How can one even make DIY theatre in this town? The artist needs approximately $500-$2500 to show a work they are still not sure anyone will like. Sometimes innovative non-profits or wealthy benefactors will step in and foster a project, but usually the production team only has a budget to cover venue and operation costs. To make the art itself, you must do it yourself.
Rebecca Shaffer has been making independent theatre in Missoula for three years. Since separating from the Montana Actor’s Theatre this summer, she is a freelance theatre artist, as well as a graduate student in theatre at the University of Montana. While the Montana Actor’s Theatre did finance two seasons of shows at the Crystal, the budgets were often quite limited. To make a product local audiences would pay attention to required many trips to Home Resource, a local building materials re-use center and an essential part of Missoula DIY, as well as weeks of long nights and risk.
“It requires a great deal of passion and preparation, because you have so much freedom— and sometimes freedom is difficult, structurally,” states Shaffer. She is the reason why I went back to the all-night set building parties. “You also generally don’t have a budget or infrastructural support, which means you must be organized enough to fill your role beyond the book. Directors may be required to advertise, build, gather a production team, whatever needs to be done. Same with actors.”
DIY theatre is a team sport. Missoula’s independent theatre community is small enough that everybody works on everybody else’s projects. The role specialization seen in larger theatres cannot sustain itself when everyone on the production team has at least one other job and no one has any money. The amount of dedication needed can indeed remind one of the mafia, at times. “Independent theatre lends itself to creating highly cohesive ensembles. You build great relationships, and if those relationships work, you keep creating together,” Shaffer adds.
A love for the full process of making a performance happen is why we put ourselves through it. The act of sharing what we know with the men and women we coexist with is why we keep doing it again and again. “I think we kind of contextualize rewarding and non-rewarding by how difficult each situation is. What’s rewarding in Missoula is only that because it’s Missoula, and that it is also me, you know what mean?” Jes Mullette chuckles at her last statement. She started making dance performances on her own when she graduated from the UM School of Theatre and Dance.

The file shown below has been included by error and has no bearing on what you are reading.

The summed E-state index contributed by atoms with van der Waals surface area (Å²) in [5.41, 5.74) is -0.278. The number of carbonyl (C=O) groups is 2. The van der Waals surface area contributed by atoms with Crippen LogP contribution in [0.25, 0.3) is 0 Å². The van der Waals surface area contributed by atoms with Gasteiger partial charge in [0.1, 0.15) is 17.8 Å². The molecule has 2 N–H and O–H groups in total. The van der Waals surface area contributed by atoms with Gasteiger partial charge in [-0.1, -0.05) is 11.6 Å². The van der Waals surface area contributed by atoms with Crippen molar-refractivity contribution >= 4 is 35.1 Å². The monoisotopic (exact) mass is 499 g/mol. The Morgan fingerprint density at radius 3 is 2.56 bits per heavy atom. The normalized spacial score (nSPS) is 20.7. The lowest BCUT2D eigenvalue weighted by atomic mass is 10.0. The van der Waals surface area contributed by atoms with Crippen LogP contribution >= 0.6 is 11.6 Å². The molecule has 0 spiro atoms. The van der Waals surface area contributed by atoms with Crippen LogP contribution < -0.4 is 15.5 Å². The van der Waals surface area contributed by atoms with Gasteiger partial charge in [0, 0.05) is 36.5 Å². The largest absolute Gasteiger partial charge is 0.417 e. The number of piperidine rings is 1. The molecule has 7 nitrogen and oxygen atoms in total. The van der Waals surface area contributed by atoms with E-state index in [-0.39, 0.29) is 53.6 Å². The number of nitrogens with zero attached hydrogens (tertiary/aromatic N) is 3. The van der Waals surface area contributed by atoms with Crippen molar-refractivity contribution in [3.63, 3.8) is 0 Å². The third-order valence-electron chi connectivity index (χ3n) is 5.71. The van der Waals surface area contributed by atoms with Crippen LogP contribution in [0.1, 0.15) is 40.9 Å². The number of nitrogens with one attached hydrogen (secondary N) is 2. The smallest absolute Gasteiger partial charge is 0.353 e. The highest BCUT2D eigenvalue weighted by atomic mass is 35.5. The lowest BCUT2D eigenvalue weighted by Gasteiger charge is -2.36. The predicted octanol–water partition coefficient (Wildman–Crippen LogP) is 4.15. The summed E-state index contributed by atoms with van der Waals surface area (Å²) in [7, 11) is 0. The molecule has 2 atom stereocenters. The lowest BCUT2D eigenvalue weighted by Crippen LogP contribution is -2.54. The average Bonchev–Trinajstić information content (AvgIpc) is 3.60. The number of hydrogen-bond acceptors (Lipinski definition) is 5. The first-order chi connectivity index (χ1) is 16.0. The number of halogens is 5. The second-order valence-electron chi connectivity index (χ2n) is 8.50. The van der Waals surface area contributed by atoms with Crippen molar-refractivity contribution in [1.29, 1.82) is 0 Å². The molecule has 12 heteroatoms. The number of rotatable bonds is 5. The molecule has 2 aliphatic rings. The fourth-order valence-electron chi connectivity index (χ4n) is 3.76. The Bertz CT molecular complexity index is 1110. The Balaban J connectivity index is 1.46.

“I am able to share the clearest aspects of my area of interest (dance) with the people who matter most to me. I think we’re pushed to places like larger cities to gain more significance, more recognition. But what is more important for me is exploring what I know, and sharing it with people I actually know: whether it’s the chick serving me coffee at the bakery, or my 95-year-old grandfather. There’s a history there. The frustrating aspect about that is that I don’t get paid for it. In my home, for the people I love, it is not valued in a monetary sense.”
Currently, Mullette is pursuing a graduate degree in choreography at the University of California - Riverside. The realization that making one’s own theatre in Missoula is not a fiscally viable livelihood is the reason many talented artists move away to pursue their careers or terminal degrees.
A DIY show can be very successful to the point that an audience really likes it and it makes enough money to cover the out-of-pocket expenses one generally accrues. However, even in Missoula where theatre is by no means prevalent, a piece must be amazing or it will be forgotten with the changing seasons. A good independent play must be an all-out surprise attack on the audience who is silently, secretly begging for it. The ideas are out there, and they are worth the time it takes me to write and rewrite until the art is ready to show. Then it’s time to take my change to the bank, call in all my friends and make it happen in the middle of the long dark night.
Kate Morris is a local playwright and graduate of the University of Montana School of Theatre and Dance. She has been making independent theatre since 2008.